Police will be checking people crossing the border into NSW over Easter to ensure tourists do not descend on regional areas, but the border will officially remain open for anyone conducting essential business.
NSW Deputy Premier John Barilaro said on Tuesday that the message from regional areas was for visitors to stay away.
"We'll be ramping up the ability for police to check people crossing the border," he said.
"Those borders are seamless to our communities in that a lot of our services, our suppliers, businesses, jobs, even families need to cross that border."
While tourists were told to cancel their Airbnb and hotel bookings, the government would not ban the use of those services either.
"Airbnbs aren't banned because we've got workers in the regions who use Airbnbs, we've got clean up happening from the bushfires that rely on rural subcontractors," Mr Barilaro said.
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NSW Premier Gladys Berejiklian said that holidays were banned in the state to ensure regional areas were protected from coronavirus contamination.
"We can't have communities who currently don't have the virus get contaminated unintentionally because people because people are moving around when they shouldn't," she said.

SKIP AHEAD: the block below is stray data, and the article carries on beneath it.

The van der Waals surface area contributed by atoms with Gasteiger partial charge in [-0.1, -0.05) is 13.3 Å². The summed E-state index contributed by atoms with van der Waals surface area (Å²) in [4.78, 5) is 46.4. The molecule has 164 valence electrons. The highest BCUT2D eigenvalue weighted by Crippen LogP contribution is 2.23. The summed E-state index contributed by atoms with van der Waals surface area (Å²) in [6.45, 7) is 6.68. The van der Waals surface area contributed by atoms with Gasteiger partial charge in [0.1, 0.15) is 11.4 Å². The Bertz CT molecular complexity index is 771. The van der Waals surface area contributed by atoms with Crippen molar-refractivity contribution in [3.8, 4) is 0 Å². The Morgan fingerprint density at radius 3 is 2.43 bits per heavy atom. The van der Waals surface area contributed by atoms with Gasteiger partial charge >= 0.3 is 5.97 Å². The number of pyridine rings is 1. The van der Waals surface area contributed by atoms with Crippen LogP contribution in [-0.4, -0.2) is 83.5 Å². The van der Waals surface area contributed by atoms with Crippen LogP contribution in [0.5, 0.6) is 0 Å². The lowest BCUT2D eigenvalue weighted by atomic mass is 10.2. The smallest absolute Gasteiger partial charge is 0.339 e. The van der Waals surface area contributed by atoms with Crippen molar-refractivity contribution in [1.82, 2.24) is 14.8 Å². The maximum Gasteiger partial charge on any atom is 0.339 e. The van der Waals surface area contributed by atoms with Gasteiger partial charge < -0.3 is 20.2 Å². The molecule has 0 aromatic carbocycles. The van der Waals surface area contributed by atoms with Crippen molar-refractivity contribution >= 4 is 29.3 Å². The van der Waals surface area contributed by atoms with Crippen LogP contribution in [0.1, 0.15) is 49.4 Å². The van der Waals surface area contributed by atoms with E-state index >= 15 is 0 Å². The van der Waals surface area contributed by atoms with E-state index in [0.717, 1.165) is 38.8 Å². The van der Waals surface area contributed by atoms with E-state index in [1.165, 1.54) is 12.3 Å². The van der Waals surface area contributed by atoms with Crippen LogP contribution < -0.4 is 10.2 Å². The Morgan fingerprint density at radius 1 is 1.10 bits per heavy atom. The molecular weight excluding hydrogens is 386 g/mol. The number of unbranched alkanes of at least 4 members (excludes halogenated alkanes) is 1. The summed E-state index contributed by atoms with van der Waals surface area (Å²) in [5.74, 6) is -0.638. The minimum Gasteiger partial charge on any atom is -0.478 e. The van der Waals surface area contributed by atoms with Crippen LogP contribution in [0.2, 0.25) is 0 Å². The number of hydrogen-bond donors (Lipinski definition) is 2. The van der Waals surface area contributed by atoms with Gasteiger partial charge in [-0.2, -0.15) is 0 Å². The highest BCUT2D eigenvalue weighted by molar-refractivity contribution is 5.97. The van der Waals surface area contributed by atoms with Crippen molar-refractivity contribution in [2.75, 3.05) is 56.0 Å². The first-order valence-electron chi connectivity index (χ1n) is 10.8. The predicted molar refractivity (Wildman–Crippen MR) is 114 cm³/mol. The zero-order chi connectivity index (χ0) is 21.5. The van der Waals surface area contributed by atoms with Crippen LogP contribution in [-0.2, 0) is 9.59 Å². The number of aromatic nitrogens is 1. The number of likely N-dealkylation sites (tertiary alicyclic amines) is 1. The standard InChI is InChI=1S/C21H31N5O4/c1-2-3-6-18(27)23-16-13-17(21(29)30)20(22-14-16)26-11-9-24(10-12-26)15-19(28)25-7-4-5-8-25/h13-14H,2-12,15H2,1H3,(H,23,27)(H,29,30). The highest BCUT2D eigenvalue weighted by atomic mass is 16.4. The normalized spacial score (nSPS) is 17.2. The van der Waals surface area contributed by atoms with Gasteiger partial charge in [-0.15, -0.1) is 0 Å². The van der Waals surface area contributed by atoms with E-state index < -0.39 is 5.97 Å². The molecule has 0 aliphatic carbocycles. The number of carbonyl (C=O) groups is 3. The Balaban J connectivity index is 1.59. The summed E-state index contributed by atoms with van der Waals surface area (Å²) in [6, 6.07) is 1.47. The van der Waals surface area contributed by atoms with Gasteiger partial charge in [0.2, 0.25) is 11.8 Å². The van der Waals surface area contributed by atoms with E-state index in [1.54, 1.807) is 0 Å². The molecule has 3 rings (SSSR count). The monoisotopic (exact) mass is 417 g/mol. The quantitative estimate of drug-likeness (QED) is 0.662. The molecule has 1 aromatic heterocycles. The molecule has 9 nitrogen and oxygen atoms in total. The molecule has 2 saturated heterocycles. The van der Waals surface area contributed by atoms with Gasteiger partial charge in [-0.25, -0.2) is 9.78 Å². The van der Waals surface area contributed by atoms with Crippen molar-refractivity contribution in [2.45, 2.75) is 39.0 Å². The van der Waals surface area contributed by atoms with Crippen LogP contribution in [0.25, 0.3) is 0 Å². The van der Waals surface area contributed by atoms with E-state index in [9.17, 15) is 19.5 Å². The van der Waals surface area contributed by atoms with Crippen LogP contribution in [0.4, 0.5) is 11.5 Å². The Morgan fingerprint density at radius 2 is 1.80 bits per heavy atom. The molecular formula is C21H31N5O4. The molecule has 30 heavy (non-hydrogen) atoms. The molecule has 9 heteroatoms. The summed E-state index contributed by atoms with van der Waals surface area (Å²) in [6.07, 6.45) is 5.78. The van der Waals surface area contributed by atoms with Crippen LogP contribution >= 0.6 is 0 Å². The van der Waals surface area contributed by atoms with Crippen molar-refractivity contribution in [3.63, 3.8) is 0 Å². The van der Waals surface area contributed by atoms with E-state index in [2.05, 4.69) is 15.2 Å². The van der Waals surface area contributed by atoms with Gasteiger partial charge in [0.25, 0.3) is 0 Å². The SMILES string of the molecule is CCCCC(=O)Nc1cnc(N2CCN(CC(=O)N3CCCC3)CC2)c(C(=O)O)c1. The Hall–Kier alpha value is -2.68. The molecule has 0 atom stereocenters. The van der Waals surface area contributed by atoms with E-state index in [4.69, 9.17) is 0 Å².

"I'm not going to disadvantage our communities living on the borders who might need to cross the border for urgent supplies or to care for loved ones.
"I'm not a premier that does that and I appreciate the Victorian premier is on the same page as I on that.
"We don't think it's fair on our border communities to have those restrictions in place, but having said that, you're not allowed to go on holidays."
Member for Ovens Valley Tim McCurdy echoed those thoughts.
"People from outside the region shouldn't be allowed to stay in holiday homes here at this time as it is putting Ovens Valley communities further at risk during the COVID-19 crisis," he said.
"If Daniel Andrews says we can't go fishing alone or play golf in the open air, then we certainly shouldn't be letting people visit our towns.
"While I'm desperate to see our local towns and tourist hubs get back on their feet, especially after the impact of the bushfires, this is not the right time to invite people to our communities."